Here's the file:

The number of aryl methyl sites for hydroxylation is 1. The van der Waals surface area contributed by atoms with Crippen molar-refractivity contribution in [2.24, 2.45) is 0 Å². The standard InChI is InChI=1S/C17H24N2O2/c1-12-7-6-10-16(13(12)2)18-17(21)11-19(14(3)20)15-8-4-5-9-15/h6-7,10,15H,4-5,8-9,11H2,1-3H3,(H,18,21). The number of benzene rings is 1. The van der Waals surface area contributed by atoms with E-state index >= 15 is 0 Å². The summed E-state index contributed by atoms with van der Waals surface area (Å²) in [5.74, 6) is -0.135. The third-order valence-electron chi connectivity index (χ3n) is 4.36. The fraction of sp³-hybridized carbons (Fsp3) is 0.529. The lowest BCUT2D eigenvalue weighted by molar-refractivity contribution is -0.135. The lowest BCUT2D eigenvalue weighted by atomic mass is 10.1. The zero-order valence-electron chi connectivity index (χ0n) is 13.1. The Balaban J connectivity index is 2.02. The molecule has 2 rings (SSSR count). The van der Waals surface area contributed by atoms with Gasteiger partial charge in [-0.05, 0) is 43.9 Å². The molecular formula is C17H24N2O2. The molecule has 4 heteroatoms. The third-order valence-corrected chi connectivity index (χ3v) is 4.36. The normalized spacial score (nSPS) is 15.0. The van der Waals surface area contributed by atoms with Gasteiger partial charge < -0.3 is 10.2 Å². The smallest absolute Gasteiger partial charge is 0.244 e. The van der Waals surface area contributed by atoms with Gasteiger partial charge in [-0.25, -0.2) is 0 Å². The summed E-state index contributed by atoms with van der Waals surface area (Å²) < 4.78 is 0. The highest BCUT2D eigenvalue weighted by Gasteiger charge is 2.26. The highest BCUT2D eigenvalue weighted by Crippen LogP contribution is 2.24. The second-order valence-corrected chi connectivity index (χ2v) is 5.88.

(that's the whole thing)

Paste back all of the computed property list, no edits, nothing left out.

The number of aryl methyl sites for hydroxylation is 1. The van der Waals surface area contributed by atoms with Crippen molar-refractivity contribution in [2.24, 2.45) is 0 Å². The standard InChI is InChI=1S/C17H24N2O2/c1-12-7-6-10-16(13(12)2)18-17(21)11-19(14(3)20)15-8-4-5-9-15/h6-7,10,15H,4-5,8-9,11H2,1-3H3,(H,18,21). The number of benzene rings is 1. The van der Waals surface area contributed by atoms with E-state index >= 15 is 0 Å². The summed E-state index contributed by atoms with van der Waals surface area (Å²) in [5.74, 6) is -0.135. The third-order valence-electron chi connectivity index (χ3n) is 4.36. The fraction of sp³-hybridized carbons (Fsp3) is 0.529. The lowest BCUT2D eigenvalue weighted by molar-refractivity contribution is -0.135. The lowest BCUT2D eigenvalue weighted by atomic mass is 10.1. The zero-order valence-electron chi connectivity index (χ0n) is 13.1. The Balaban J connectivity index is 2.02. The molecule has 2 rings (SSSR count). The van der Waals surface area contributed by atoms with Gasteiger partial charge in [-0.05, 0) is 43.9 Å². The molecular formula is C17H24N2O2. The molecule has 4 heteroatoms. The third-order valence-corrected chi connectivity index (χ3v) is 4.36. The normalized spacial score (nSPS) is 15.0. The van der Waals surface area contributed by atoms with Gasteiger partial charge < -0.3 is 10.2 Å². The smallest absolute Gasteiger partial charge is 0.244 e. The van der Waals surface area contributed by atoms with Gasteiger partial charge in [-0.25, -0.2) is 0 Å². The summed E-state index contributed by atoms with van der Waals surface area (Å²) < 4.78 is 0. The highest BCUT2D eigenvalue weighted by Gasteiger charge is 2.26. The highest BCUT2D eigenvalue weighted by Crippen LogP contribution is 2.24. The second-order valence-corrected chi connectivity index (χ2v) is 5.88.